4. Include fruit and vegetables
Try to eat more fruit and veg at mealtimes and have them as snacks. This can help you get the range of vitamins, minerals and fibre your body needs. Fruits contain natural sugar, so choose whole fruit instead of fruit juices, and spread your intake through the day rather than eating huge portions at a go. Choose from fresh, frozen, tinned or dried.
5. Choose healthier fats
Foods such as nuts, seeds, avocados, olive oil, and oily fish have good mixtures of healthy fats. Swap saturated fats such as palm oil, coconut oil, ghee, butter and lard for vegetable oils such as olive oil, rapeseed oil, groundnut oil, corn oil and sunflower oil. Grill, steam or bake foods rather than frying.
6. Reduce your intake of sugar
Swap sugary drinks, energy drinks and fruit juices for water, unsweetened milk, unsweetened tea and coffee. Try to reduce sugary foods such as cakes, pastries and biscuits, and foods with added fructose and polyols. Artificial sweeteners may be an option to help you reduce your intake of sugars and calories.
7. Be smart with snacks
If you want a snack, choose yogurts, unsalted nuts, seeds, fruits and vegetables instead of crisps, chips, biscuits and chocolates – and watch your portions.
8. Drink sensibly
If you drink alcohol, limit your intake to a maximum of 14 units a week, avoid binge drinking and go several days a week without alcohol. Remember: 1 unit is a single measure (25ml) of spirits, or half a pint (284ml) of normal strength lager, beer or cider, but a small (125ml) glass of wine is actually 1.5 units. Alcohol is high in calories. To lose weight, consider cutting back. It is not a good idea to drink on an empty stomach, especially if you take insulin or other diabetes medications that put you at risk of hypos, as alcohol can make hypos more likely to happen.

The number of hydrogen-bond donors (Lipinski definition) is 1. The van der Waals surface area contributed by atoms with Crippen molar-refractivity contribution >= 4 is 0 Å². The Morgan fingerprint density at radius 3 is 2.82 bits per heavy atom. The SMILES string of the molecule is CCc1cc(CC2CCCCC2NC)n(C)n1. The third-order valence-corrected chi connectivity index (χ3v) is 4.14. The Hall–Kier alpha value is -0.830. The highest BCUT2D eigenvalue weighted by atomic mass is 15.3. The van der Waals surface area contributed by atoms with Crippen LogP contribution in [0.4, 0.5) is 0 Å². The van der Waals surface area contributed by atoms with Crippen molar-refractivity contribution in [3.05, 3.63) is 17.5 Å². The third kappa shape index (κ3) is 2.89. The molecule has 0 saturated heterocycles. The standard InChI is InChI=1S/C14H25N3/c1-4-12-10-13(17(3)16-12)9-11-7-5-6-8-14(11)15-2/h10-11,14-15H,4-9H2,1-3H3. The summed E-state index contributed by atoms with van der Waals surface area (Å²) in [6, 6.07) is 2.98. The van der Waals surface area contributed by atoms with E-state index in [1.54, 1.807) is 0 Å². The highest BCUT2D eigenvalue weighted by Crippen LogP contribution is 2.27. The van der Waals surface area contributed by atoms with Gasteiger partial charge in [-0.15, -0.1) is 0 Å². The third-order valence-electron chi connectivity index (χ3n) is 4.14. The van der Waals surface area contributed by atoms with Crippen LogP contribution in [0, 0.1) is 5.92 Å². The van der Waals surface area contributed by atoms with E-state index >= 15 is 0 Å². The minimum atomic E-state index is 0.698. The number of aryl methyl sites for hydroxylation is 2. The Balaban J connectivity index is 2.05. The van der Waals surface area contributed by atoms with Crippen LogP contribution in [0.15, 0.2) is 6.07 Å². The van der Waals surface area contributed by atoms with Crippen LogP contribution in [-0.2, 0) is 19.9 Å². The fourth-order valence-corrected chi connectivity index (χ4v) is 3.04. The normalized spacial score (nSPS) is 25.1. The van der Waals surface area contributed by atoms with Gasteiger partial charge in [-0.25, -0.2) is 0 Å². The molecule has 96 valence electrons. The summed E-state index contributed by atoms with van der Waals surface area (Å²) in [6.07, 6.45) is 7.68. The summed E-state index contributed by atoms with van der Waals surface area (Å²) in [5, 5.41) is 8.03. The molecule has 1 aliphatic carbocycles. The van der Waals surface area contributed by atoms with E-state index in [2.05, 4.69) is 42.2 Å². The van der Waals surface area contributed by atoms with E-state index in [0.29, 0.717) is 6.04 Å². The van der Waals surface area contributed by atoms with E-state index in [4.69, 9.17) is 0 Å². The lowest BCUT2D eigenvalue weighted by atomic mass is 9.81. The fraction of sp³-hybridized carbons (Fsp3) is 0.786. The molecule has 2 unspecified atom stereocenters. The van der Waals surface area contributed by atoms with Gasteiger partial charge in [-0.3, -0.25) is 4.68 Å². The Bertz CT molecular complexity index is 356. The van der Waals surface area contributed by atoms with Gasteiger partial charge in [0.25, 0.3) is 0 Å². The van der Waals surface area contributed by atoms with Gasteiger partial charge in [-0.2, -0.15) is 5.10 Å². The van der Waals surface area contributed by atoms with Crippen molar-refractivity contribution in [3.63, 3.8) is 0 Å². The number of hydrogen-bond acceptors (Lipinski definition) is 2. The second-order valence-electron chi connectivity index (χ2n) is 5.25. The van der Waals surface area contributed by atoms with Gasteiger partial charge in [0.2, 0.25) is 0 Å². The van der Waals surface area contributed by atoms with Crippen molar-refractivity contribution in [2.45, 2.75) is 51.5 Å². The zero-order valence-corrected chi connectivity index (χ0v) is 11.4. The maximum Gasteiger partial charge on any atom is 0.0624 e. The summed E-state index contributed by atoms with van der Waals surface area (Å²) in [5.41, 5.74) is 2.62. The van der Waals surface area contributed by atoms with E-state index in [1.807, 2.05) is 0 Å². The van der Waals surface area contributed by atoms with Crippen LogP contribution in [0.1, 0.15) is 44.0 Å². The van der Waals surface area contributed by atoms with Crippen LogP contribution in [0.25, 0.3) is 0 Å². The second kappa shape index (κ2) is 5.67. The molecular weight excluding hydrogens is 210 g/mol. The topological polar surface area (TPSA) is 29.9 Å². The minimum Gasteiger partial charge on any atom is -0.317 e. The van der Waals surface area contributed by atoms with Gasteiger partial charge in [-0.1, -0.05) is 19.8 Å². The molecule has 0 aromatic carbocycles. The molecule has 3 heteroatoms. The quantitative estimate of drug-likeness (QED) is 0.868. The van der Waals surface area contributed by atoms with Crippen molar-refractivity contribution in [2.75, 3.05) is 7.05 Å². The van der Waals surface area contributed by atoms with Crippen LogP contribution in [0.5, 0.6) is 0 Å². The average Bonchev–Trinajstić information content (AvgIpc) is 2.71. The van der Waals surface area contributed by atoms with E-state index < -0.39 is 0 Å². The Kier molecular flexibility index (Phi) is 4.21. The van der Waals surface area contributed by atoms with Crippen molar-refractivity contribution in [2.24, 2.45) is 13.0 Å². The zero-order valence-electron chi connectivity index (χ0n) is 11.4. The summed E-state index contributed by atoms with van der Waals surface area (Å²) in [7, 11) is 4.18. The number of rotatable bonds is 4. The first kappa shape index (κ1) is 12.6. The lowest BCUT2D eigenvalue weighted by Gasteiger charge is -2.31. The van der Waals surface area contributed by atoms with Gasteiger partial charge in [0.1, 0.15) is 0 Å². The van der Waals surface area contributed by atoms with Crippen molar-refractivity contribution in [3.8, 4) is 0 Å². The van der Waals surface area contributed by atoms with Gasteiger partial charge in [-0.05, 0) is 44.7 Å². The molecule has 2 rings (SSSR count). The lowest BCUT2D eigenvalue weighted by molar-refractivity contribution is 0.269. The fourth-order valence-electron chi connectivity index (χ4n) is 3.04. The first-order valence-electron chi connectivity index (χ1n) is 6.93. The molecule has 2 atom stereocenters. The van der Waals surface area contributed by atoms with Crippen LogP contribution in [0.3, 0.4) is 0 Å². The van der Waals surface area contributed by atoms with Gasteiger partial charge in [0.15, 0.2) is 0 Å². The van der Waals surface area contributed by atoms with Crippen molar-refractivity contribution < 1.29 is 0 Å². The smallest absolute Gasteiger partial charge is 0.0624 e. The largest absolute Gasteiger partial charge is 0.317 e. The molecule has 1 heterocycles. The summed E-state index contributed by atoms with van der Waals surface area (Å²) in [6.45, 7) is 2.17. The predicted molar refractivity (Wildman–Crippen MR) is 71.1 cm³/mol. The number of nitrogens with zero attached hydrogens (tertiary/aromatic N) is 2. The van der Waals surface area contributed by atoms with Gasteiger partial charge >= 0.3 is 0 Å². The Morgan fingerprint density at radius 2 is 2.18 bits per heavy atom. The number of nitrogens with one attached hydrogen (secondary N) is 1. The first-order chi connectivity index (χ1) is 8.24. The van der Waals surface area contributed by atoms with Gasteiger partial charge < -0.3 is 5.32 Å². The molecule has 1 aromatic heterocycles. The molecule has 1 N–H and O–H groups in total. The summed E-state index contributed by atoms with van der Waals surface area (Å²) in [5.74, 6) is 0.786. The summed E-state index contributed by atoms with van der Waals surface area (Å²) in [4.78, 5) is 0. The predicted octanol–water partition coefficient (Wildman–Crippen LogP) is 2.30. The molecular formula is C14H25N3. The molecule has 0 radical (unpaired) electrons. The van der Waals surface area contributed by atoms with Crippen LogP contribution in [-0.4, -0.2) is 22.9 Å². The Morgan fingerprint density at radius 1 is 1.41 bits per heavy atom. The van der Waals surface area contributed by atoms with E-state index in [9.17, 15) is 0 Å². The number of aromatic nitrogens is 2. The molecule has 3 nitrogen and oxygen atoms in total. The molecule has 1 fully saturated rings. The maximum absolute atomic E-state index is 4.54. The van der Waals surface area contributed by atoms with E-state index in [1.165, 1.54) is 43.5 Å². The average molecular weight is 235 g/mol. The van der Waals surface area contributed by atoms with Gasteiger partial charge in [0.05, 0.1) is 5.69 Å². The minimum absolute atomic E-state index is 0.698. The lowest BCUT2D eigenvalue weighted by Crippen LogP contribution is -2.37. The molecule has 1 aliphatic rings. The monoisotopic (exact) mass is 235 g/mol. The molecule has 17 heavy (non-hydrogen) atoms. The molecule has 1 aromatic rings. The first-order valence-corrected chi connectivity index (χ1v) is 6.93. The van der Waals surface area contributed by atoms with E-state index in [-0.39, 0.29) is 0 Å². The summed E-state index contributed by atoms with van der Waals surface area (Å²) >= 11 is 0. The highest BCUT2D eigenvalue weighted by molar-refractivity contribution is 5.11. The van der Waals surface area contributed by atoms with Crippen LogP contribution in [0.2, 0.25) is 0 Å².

9. Don’t bother with so-called diabetic foods
These products offer no special benefits to people with diabetes and may still affect your blood glucose levels. They may contain as much fat and calories as ordinary versions, are often expensive and can have a laxative effect.
10. Get your minerals and vitamins from foods, not supplements
There is no evidence that mineral and vitamin supplements can help manage diabetes. Unless you’re at risk of deficiency of specific minerals or vitamins, or you require a particular supplement for a medical condition or other reason (e.g. folic acid for pregnancy), supplements are unnecessary. It is better to get your essential nutrients from eating a mixture of different foods. If you think you may have a nutrient deficiency, speak to your healthcare team before you take supplements. This is because some supplements could affect the way your medications work or make some diabetes complications (e.g. kidney disease) worse.
It is also important to keep physically active, if you can. Being more active can help with diabetes management and also reduce your risk of cardiovascular disease. Aim for at least 150 minutes of moderate intensity physical activity a week spread over at least three or more days. This can be broken down into bite-size chunks of at least 10 minutes. Try to spend less time sitting down and have regular, active breaks – just getting up and going for a walk can be beneficial for both body and mind!
This article was last reviewed on 6 June 2018 by Diabetes UK.